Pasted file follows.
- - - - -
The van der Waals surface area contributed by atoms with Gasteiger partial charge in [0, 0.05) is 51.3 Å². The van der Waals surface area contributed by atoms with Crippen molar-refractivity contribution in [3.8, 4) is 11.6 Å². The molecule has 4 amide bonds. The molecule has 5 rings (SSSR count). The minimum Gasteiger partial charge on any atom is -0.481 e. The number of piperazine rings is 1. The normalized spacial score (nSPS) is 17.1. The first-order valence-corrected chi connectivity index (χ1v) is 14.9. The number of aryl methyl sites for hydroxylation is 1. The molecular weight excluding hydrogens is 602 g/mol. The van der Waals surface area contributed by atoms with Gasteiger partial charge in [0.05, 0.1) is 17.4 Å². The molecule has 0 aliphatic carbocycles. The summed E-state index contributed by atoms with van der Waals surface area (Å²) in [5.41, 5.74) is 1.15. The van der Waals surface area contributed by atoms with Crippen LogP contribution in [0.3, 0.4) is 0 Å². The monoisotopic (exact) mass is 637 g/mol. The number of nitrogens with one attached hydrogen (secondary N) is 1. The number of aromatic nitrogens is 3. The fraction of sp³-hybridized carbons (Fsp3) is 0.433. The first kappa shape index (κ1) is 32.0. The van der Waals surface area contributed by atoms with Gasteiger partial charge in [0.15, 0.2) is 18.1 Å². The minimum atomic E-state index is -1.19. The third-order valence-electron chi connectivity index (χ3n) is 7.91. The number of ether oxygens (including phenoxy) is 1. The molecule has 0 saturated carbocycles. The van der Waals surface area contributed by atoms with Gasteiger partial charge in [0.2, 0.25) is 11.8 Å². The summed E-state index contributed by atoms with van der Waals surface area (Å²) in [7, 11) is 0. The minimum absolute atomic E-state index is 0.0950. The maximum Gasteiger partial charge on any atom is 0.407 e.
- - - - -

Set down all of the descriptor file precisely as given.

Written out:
The van der Waals surface area contributed by atoms with Gasteiger partial charge in [0, 0.05) is 51.3 Å². The van der Waals surface area contributed by atoms with Crippen molar-refractivity contribution in [3.8, 4) is 11.6 Å². The molecule has 4 amide bonds. The molecule has 5 rings (SSSR count). The minimum Gasteiger partial charge on any atom is -0.481 e. The number of piperazine rings is 1. The normalized spacial score (nSPS) is 17.1. The first-order valence-corrected chi connectivity index (χ1v) is 14.9. The number of aryl methyl sites for hydroxylation is 1. The molecular weight excluding hydrogens is 602 g/mol. The van der Waals surface area contributed by atoms with Gasteiger partial charge in [0.05, 0.1) is 17.4 Å². The molecule has 0 aliphatic carbocycles. The summed E-state index contributed by atoms with van der Waals surface area (Å²) in [5.41, 5.74) is 1.15. The van der Waals surface area contributed by atoms with Crippen LogP contribution in [0.3, 0.4) is 0 Å². The monoisotopic (exact) mass is 637 g/mol. The number of nitrogens with one attached hydrogen (secondary N) is 1. The number of aromatic nitrogens is 3. The fraction of sp³-hybridized carbons (Fsp3) is 0.433. The first kappa shape index (κ1) is 32.0. The van der Waals surface area contributed by atoms with Gasteiger partial charge in [0.15, 0.2) is 18.1 Å². The minimum atomic E-state index is -1.19. The third-order valence-electron chi connectivity index (χ3n) is 7.91. The number of ether oxygens (including phenoxy) is 1. The molecule has 0 saturated carbocycles. The van der Waals surface area contributed by atoms with Gasteiger partial charge in [0.2, 0.25) is 11.8 Å². The summed E-state index contributed by atoms with van der Waals surface area (Å²) in [7, 11) is 0. The minimum absolute atomic E-state index is 0.0950. The maximum Gasteiger partial charge on any atom is 0.407 e.